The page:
I think there is overlap between DbC and TDD, however, I don't think there is duplicated work: introducing DbC will probably result in a reduction of test cases.
Let me explain.
In TDD, tests aren't really tests. They are behavioral specifications. However, they are also design tools: by writing the test first, you use the external API of your object under test – that you haven't actually written yet – in the same way that a user would. That way, you design the API in a way that makes sense to a user, and not in the way that makes it easiest for you to implement. Something like
queue.full? instead of
queue.num_entries == queue.size.
This second part cannot be replaced by Contracts.
The first part can be partially replaced by contracts, at least for unit tests. TDD tests serve as specifications of behavior, both to other developers (unit tests) and domain experts (acceptance tests). Contracts also specify behavior, to other developers, to domain experts, but also to the compiler and the runtime library.
But contracts have fixed granularity: you have method pre- and postconditions, object invariants, module contracts and so on. Maybe loop variants and invariants. Unit tests however, test units of behavior. Those might be smaller than a method or consist of multiple methods. That's not something you can do with contracts. And for the "big picture" you still need integration tests, functional tests and acceptance tests.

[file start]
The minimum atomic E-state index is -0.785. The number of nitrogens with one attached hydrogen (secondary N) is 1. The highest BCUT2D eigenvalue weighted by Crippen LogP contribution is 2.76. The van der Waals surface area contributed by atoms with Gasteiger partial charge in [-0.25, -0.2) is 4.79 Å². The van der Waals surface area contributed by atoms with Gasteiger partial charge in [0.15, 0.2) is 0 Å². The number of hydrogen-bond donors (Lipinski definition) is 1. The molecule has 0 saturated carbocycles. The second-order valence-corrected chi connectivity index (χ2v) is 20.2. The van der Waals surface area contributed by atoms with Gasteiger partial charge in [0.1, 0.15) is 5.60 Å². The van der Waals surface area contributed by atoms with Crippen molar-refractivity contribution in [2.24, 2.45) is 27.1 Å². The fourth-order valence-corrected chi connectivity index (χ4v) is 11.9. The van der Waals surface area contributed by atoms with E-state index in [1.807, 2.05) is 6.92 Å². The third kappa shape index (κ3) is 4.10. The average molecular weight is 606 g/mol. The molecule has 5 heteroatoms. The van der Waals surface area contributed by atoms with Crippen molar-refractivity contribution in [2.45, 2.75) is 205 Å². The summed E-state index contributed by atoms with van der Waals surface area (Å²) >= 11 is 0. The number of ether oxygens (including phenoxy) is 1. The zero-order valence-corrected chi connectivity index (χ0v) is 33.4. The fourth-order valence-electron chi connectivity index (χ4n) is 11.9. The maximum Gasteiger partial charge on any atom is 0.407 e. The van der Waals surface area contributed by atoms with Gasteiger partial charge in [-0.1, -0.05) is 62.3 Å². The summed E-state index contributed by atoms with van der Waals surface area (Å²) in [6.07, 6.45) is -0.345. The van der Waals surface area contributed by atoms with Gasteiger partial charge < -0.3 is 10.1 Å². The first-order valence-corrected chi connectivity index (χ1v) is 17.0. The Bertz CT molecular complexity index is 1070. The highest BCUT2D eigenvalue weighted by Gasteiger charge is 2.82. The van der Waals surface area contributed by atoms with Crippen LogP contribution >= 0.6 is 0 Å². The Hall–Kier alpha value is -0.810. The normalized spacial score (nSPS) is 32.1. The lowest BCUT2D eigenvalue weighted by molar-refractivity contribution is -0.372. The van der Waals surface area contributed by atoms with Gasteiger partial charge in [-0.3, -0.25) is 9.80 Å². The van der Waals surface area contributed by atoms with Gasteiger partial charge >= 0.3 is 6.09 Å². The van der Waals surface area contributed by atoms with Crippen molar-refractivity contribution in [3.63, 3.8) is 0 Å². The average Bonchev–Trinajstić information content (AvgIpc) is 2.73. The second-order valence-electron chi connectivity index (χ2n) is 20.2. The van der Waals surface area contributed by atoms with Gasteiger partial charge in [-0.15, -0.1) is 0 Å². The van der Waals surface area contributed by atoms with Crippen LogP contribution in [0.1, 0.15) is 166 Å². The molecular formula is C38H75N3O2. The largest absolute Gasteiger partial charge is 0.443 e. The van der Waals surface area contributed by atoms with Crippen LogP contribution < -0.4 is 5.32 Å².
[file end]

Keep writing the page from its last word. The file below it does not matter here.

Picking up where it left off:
And there is another important part of TDD that DbC doesn't cover: the middle D. In TDD, tests drive your development process: you never write a single line of implementation code unless you have a failing test, you never write a single line of test code unless your tests all pass, you only write the minimal amount of implementation code to make the tests pass, you only write the minimal amount of test code to produce a failing test.
In conclusion: use tests to design the "flow", the "feel" of the API. Use contracts to design the, well, contract of the API. Use tests to provide the "rhythm" for the development process.
Something like this:
- Write an acceptance test for a feature
- Write a unit test for a unit that implements a part of that feature
- Using the method signature you designed in step 2, write the method prototype
- Add the postcondition
- Add the precondition
- Implement the method body
- If the acceptance test passes, goto 1, otherwise goto 2
If you want to know what Bertrand Meyer, the inventor of Design by Contract, thinks about combining TDD and DbC, there is a nice paper by his group, called Contract-Driven Design = Test-Driven Development - Writing Test Cases. The basic premise is that contracts provide an abstract representation of all possible cases, whereas test cases only test specific cases. Therefore, a suitable test harness can be automatically generated from the contracts.